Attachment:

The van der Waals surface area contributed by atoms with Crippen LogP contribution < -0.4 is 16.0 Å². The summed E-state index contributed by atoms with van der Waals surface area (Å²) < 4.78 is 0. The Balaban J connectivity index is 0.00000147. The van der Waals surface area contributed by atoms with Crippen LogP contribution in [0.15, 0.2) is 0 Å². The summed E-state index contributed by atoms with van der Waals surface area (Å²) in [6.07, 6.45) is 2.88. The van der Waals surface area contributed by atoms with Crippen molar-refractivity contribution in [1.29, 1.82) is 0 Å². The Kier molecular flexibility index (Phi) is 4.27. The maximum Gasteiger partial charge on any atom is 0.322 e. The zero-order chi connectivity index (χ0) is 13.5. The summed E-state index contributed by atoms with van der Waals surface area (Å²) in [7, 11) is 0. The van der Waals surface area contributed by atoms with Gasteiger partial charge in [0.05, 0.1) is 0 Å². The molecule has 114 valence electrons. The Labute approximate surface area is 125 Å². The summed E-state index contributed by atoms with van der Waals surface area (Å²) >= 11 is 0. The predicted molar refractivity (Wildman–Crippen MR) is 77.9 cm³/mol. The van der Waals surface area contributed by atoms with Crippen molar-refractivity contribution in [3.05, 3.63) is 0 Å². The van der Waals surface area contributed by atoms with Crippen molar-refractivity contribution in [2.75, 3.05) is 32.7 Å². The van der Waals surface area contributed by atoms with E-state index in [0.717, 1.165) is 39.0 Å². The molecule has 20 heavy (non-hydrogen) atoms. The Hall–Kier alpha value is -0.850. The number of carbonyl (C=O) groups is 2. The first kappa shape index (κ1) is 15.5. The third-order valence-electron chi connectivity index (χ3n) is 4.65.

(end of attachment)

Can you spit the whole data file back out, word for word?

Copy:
The van der Waals surface area contributed by atoms with Crippen LogP contribution < -0.4 is 16.0 Å². The summed E-state index contributed by atoms with van der Waals surface area (Å²) < 4.78 is 0. The Balaban J connectivity index is 0.00000147. The van der Waals surface area contributed by atoms with Crippen LogP contribution in [0.15, 0.2) is 0 Å². The summed E-state index contributed by atoms with van der Waals surface area (Å²) in [6.07, 6.45) is 2.88. The van der Waals surface area contributed by atoms with Crippen molar-refractivity contribution in [1.29, 1.82) is 0 Å². The Kier molecular flexibility index (Phi) is 4.27. The maximum Gasteiger partial charge on any atom is 0.322 e. The zero-order chi connectivity index (χ0) is 13.5. The summed E-state index contributed by atoms with van der Waals surface area (Å²) in [7, 11) is 0. The van der Waals surface area contributed by atoms with Gasteiger partial charge in [0.05, 0.1) is 0 Å². The molecule has 114 valence electrons. The Labute approximate surface area is 125 Å². The summed E-state index contributed by atoms with van der Waals surface area (Å²) >= 11 is 0. The predicted molar refractivity (Wildman–Crippen MR) is 77.9 cm³/mol. The van der Waals surface area contributed by atoms with Crippen molar-refractivity contribution in [3.05, 3.63) is 0 Å². The van der Waals surface area contributed by atoms with Crippen molar-refractivity contribution in [2.75, 3.05) is 32.7 Å². The van der Waals surface area contributed by atoms with E-state index in [0.717, 1.165) is 39.0 Å². The molecule has 20 heavy (non-hydrogen) atoms. The Hall–Kier alpha value is -0.850. The number of carbonyl (C=O) groups is 2. The first kappa shape index (κ1) is 15.5. The third-order valence-electron chi connectivity index (χ3n) is 4.65.